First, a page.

As variations in cleanliness can influence the antimicrobial activity of disinfectants (Nanavaty et al. 1998), the European Committee for Standardization advises to test antimicrobial agents in clean and dirty conditions (NEN-EN 1997). In this study, dirty conditions were simulated by the addition of BSA as recommended by the committee. Also, the addition of NaCl was tested, since chlorides form an insoluble complex with silver ions. Both compounds decreased the disinfection rate of biogenic silver and ionic silver considerably due to a decrease of the free silver ion concentration as measured by an ion-selective silver electrode (Fig. 3). The diminished release of silver ions in the presence of salts and organic compounds was also confirmed by Liu and Hurt (2010). The presence of organic matter and salts in growth medium explains the higher MBC values compared to the ones in plain water. These results indicate that a longer contact time and/or higher concentrations are needed to obtain substantial antimicrobial activity in environments where these compounds are present.

In conclusion, the focus of this manuscript was on the antibacterial mechanism of biogenic silver nanoparticles. The comparative results, between biogenic silver and ionic silver, suggest that the release of silver ions by the biogenic silver is of direct importance to the antibacterial performance. Direct contact and radical formation were found to be of secondary importance in terms of the antibacterial performance of biogenic silver. The fact that these particles are attached to the cell walls of Lactobacillus has advantageous effects with respect to activity by preventing aggregation. Biogenic nanoparticles might be safer because the metal particles are retained in a biological matrix and might be less bioavailable to higher organisms. The latter, however, still needs to be investigated further.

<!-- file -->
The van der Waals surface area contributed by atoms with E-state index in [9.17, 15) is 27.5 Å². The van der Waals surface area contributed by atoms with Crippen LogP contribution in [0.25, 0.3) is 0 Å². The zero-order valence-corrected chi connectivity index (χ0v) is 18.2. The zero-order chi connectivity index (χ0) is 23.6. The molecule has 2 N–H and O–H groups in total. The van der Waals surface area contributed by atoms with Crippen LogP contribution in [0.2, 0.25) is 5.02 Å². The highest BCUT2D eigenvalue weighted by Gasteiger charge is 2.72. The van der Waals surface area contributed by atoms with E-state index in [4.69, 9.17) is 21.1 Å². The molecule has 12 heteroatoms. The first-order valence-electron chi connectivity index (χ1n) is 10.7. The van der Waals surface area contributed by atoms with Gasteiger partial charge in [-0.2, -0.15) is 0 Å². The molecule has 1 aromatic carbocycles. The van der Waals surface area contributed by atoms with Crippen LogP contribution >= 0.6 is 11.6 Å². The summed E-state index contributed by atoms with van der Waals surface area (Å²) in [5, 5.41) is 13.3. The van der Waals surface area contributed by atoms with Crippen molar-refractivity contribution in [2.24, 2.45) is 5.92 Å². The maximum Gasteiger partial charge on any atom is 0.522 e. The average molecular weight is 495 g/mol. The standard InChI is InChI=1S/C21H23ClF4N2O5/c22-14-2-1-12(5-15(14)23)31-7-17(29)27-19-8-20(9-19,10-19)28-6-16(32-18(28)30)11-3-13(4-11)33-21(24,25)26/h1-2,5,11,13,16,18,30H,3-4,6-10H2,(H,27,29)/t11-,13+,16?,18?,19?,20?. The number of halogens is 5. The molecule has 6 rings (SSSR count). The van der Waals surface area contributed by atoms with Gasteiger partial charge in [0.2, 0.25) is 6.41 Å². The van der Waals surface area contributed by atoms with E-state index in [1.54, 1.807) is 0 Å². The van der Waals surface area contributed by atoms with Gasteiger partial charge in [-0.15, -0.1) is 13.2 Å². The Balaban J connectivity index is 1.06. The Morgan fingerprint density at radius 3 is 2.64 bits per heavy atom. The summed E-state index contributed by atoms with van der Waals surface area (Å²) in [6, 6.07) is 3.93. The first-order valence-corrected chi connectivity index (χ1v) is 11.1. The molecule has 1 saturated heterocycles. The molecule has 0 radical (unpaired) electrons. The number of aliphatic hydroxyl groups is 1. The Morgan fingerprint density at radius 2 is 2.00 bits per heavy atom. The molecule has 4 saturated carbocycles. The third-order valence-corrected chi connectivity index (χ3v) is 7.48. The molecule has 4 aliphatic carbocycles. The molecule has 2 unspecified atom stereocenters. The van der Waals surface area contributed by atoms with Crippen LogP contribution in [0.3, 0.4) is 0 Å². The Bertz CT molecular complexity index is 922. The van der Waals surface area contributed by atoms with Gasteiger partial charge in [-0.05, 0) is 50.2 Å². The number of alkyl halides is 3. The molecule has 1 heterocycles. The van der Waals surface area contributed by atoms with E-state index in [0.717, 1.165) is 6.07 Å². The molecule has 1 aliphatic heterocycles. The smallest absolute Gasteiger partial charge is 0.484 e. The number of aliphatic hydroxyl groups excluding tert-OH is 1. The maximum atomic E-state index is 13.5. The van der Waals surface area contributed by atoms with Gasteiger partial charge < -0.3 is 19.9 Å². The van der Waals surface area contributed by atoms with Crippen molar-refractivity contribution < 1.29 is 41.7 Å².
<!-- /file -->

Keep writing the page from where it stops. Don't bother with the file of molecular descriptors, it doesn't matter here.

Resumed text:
This work was supported by a project grant 71333 (L. Sintubin) of the Institute for the Promotion of Innovation by Science and Technology in Flanders (IWT) and by a Ph.D. grant (B. De Gusseme) from the Research Foundation of Flanders (FWO). This research was part of project no. G.0808.10 N (2010–2013), funded by the FWO. We gratefully thank Hedwig Stepman and Griet Vermeulen for their technical assistance, Karen De Roy for support with flow cytometry, Maarten Verbrugghe for the DSL measurements, and Kim Verbeken for the SEM. We acknowledge Anthony Hay, Willem De Muynck, Simon De Corte, and Suzanne Read for critically reviewing this manuscript.

Supplementary material

253_2011_3225_MOESM1_ESM.doc (216 kb)
Fig. S1Setups to test direct contact as one of the possible modes of action. a Setup 1 where biogenic silver was added in a dialysis membrane preventing direct contact with E. coli in the surrounding drinking water. b Setup 2 where biogenic silver and E. coli were added together to the Erlemeyer and therefore direct contact was possible; an empty dialysis membrane was present to account for possible sorption of silver ions. Biogenic silver is presented by dashed lines (DOC 216 kb)
253_2011_3225_MOESM2_ESM.doc (412 kb)
Fig. S2Scanning electron microscopy image of biogenic silver. The black dots are silver nanoparticles attached on the cell wall of the bacterial carrier L. fermentum. The bacterium looks black due to closely packed layers of silver nanoparticles covering its surface (DOC 412 kb)

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© Springer-Verlag 2011